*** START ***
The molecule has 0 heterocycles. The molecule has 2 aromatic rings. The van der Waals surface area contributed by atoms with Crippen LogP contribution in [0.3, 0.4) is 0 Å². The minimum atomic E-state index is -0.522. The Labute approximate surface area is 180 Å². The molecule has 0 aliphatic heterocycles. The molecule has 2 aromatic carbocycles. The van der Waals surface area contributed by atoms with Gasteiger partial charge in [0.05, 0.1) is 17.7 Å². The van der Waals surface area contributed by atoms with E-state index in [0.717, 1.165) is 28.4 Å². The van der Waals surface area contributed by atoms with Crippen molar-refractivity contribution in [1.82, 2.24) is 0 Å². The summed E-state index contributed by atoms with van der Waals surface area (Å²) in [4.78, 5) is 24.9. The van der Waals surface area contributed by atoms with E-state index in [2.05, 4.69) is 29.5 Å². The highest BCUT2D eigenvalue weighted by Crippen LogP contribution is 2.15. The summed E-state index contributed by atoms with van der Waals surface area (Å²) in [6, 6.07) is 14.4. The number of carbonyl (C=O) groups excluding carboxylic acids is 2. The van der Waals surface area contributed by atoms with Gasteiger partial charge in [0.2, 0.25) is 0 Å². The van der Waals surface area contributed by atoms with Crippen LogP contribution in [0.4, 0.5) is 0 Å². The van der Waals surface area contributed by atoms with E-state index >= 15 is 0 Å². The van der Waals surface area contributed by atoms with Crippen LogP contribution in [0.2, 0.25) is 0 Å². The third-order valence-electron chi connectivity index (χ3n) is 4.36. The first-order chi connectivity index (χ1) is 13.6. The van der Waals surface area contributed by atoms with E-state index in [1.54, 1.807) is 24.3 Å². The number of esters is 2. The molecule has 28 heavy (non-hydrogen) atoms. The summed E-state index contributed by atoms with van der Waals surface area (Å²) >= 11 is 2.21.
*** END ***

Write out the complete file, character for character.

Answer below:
The molecule has 0 heterocycles. The molecule has 2 aromatic rings. The van der Waals surface area contributed by atoms with Crippen LogP contribution in [0.3, 0.4) is 0 Å². The minimum atomic E-state index is -0.522. The Labute approximate surface area is 180 Å². The molecule has 0 aliphatic heterocycles. The molecule has 2 aromatic carbocycles. The van der Waals surface area contributed by atoms with Gasteiger partial charge in [0.05, 0.1) is 17.7 Å². The van der Waals surface area contributed by atoms with E-state index in [0.717, 1.165) is 28.4 Å². The van der Waals surface area contributed by atoms with Crippen molar-refractivity contribution in [1.82, 2.24) is 0 Å². The summed E-state index contributed by atoms with van der Waals surface area (Å²) in [4.78, 5) is 24.9. The van der Waals surface area contributed by atoms with E-state index in [2.05, 4.69) is 29.5 Å². The highest BCUT2D eigenvalue weighted by Crippen LogP contribution is 2.15. The summed E-state index contributed by atoms with van der Waals surface area (Å²) in [6, 6.07) is 14.4. The number of carbonyl (C=O) groups excluding carboxylic acids is 2. The van der Waals surface area contributed by atoms with Gasteiger partial charge in [0.2, 0.25) is 0 Å². The van der Waals surface area contributed by atoms with Crippen LogP contribution in [0.4, 0.5) is 0 Å². The van der Waals surface area contributed by atoms with E-state index >= 15 is 0 Å². The van der Waals surface area contributed by atoms with Crippen LogP contribution in [0.2, 0.25) is 0 Å². The third-order valence-electron chi connectivity index (χ3n) is 4.36. The first-order chi connectivity index (χ1) is 13.6. The van der Waals surface area contributed by atoms with E-state index in [1.54, 1.807) is 24.3 Å². The number of esters is 2. The molecule has 28 heavy (non-hydrogen) atoms. The summed E-state index contributed by atoms with van der Waals surface area (Å²) >= 11 is 2.21.